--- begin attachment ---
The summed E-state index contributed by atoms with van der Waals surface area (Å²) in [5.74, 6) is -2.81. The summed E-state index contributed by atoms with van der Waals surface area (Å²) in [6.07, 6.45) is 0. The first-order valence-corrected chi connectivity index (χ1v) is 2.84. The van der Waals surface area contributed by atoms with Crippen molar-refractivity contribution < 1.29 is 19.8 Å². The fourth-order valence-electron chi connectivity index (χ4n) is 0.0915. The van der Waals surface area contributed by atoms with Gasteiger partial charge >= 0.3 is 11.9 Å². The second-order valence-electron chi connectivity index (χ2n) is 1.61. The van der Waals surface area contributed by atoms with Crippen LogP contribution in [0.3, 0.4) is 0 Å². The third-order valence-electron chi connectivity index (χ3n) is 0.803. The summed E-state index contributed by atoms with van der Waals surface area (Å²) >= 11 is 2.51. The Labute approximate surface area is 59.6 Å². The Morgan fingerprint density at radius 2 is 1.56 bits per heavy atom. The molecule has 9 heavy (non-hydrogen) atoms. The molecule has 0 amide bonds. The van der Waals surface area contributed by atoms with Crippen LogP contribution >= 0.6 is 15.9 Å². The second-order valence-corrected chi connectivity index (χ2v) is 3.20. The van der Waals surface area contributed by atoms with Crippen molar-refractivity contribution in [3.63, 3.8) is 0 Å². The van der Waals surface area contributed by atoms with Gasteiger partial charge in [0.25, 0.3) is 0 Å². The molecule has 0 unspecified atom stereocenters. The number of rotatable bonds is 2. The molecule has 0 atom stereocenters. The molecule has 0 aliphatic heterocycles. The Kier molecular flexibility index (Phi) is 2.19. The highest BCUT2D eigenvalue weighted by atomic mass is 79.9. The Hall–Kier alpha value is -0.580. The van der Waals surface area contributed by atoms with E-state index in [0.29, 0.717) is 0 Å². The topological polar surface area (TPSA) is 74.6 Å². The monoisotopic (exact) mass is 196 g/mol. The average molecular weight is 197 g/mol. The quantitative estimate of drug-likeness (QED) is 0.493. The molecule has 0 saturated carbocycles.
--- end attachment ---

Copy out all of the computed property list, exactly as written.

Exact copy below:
The summed E-state index contributed by atoms with van der Waals surface area (Å²) in [5.74, 6) is -2.81. The summed E-state index contributed by atoms with van der Waals surface area (Å²) in [6.07, 6.45) is 0. The first-order valence-corrected chi connectivity index (χ1v) is 2.84. The van der Waals surface area contributed by atoms with Crippen molar-refractivity contribution < 1.29 is 19.8 Å². The fourth-order valence-electron chi connectivity index (χ4n) is 0.0915. The van der Waals surface area contributed by atoms with Gasteiger partial charge >= 0.3 is 11.9 Å². The second-order valence-electron chi connectivity index (χ2n) is 1.61. The van der Waals surface area contributed by atoms with Crippen LogP contribution in [0.3, 0.4) is 0 Å². The third-order valence-electron chi connectivity index (χ3n) is 0.803. The summed E-state index contributed by atoms with van der Waals surface area (Å²) >= 11 is 2.51. The Labute approximate surface area is 59.6 Å². The Morgan fingerprint density at radius 2 is 1.56 bits per heavy atom. The molecule has 9 heavy (non-hydrogen) atoms. The molecule has 0 amide bonds. The van der Waals surface area contributed by atoms with Crippen LogP contribution >= 0.6 is 15.9 Å². The second-order valence-corrected chi connectivity index (χ2v) is 3.20. The van der Waals surface area contributed by atoms with Crippen molar-refractivity contribution in [3.63, 3.8) is 0 Å². The van der Waals surface area contributed by atoms with Gasteiger partial charge in [0.25, 0.3) is 0 Å². The molecule has 0 unspecified atom stereocenters. The number of rotatable bonds is 2. The molecule has 0 atom stereocenters. The molecule has 0 aliphatic heterocycles. The Kier molecular flexibility index (Phi) is 2.19. The highest BCUT2D eigenvalue weighted by atomic mass is 79.9. The Hall–Kier alpha value is -0.580. The van der Waals surface area contributed by atoms with E-state index in [0.29, 0.717) is 0 Å². The topological polar surface area (TPSA) is 74.6 Å². The monoisotopic (exact) mass is 196 g/mol. The average molecular weight is 197 g/mol. The quantitative estimate of drug-likeness (QED) is 0.493. The molecule has 0 saturated carbocycles.